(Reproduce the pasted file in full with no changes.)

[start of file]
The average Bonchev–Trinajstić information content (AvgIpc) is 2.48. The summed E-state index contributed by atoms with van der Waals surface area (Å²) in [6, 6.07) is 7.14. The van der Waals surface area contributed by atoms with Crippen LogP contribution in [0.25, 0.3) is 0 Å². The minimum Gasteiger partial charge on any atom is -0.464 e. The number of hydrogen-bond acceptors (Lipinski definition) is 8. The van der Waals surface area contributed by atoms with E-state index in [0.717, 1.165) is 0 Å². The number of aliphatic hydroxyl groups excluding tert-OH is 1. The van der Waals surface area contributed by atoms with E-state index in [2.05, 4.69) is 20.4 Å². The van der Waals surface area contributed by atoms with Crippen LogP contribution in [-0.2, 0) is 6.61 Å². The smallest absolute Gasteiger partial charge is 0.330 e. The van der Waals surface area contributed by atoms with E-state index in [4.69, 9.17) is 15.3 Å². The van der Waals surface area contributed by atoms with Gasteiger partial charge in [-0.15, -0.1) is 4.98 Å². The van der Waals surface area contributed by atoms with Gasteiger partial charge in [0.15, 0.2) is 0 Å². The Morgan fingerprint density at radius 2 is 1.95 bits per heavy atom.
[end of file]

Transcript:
The average Bonchev–Trinajstić information content (AvgIpc) is 2.48. The summed E-state index contributed by atoms with van der Waals surface area (Å²) in [6, 6.07) is 7.14. The van der Waals surface area contributed by atoms with Crippen LogP contribution in [0.25, 0.3) is 0 Å². The minimum Gasteiger partial charge on any atom is -0.464 e. The number of hydrogen-bond acceptors (Lipinski definition) is 8. The van der Waals surface area contributed by atoms with E-state index in [0.717, 1.165) is 0 Å². The number of aliphatic hydroxyl groups excluding tert-OH is 1. The van der Waals surface area contributed by atoms with E-state index in [2.05, 4.69) is 20.4 Å². The van der Waals surface area contributed by atoms with Crippen LogP contribution in [-0.2, 0) is 6.61 Å². The smallest absolute Gasteiger partial charge is 0.330 e. The van der Waals surface area contributed by atoms with E-state index in [4.69, 9.17) is 15.3 Å². The van der Waals surface area contributed by atoms with Gasteiger partial charge in [-0.15, -0.1) is 4.98 Å². The van der Waals surface area contributed by atoms with Gasteiger partial charge in [0.15, 0.2) is 0 Å². The Morgan fingerprint density at radius 2 is 1.95 bits per heavy atom.